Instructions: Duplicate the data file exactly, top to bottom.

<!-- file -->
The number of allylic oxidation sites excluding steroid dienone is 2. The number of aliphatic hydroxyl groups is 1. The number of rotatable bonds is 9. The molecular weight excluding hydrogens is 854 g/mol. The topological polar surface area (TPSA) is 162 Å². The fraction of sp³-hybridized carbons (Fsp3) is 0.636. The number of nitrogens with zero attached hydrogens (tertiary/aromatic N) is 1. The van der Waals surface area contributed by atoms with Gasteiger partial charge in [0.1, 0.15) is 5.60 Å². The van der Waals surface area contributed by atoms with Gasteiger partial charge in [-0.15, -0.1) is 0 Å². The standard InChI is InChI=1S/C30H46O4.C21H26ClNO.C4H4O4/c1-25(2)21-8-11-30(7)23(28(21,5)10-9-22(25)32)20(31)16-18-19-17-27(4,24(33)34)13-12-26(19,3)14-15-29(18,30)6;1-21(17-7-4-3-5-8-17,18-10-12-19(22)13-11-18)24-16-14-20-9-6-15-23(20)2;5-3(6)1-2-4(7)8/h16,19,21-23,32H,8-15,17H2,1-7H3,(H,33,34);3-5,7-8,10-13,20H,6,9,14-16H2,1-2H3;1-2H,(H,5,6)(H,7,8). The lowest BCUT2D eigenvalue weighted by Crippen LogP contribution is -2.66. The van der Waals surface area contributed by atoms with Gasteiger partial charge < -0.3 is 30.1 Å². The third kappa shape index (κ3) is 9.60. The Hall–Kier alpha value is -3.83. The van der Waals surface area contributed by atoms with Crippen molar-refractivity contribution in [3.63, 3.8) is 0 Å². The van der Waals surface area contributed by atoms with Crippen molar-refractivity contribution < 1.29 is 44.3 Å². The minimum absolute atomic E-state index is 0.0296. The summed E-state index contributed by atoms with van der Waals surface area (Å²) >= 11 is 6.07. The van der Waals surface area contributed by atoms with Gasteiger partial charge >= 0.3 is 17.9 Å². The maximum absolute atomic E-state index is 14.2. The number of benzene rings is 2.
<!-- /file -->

The number of allylic oxidation sites excluding steroid dienone is 2. The number of aliphatic hydroxyl groups is 1. The number of rotatable bonds is 9. The molecular weight excluding hydrogens is 854 g/mol. The topological polar surface area (TPSA) is 162 Å². The fraction of sp³-hybridized carbons (Fsp3) is 0.636. The number of nitrogens with zero attached hydrogens (tertiary/aromatic N) is 1. The van der Waals surface area contributed by atoms with Gasteiger partial charge in [0.1, 0.15) is 5.60 Å². The van der Waals surface area contributed by atoms with Gasteiger partial charge in [-0.15, -0.1) is 0 Å². The standard InChI is InChI=1S/C30H46O4.C21H26ClNO.C4H4O4/c1-25(2)21-8-11-30(7)23(28(21,5)10-9-22(25)32)20(31)16-18-19-17-27(4,24(33)34)13-12-26(19,3)14-15-29(18,30)6;1-21(17-7-4-3-5-8-17,18-10-12-19(22)13-11-18)24-16-14-20-9-6-15-23(20)2;5-3(6)1-2-4(7)8/h16,19,21-23,32H,8-15,17H2,1-7H3,(H,33,34);3-5,7-8,10-13,20H,6,9,14-16H2,1-2H3;1-2H,(H,5,6)(H,7,8). The lowest BCUT2D eigenvalue weighted by Crippen LogP contribution is -2.66. The van der Waals surface area contributed by atoms with Gasteiger partial charge < -0.3 is 30.1 Å². The third kappa shape index (κ3) is 9.60. The Hall–Kier alpha value is -3.83. The van der Waals surface area contributed by atoms with Crippen molar-refractivity contribution in [3.63, 3.8) is 0 Å². The van der Waals surface area contributed by atoms with Crippen molar-refractivity contribution < 1.29 is 44.3 Å². The minimum absolute atomic E-state index is 0.0296. The summed E-state index contributed by atoms with van der Waals surface area (Å²) >= 11 is 6.07. The van der Waals surface area contributed by atoms with Gasteiger partial charge >= 0.3 is 17.9 Å². The maximum absolute atomic E-state index is 14.2. The number of benzene rings is 2.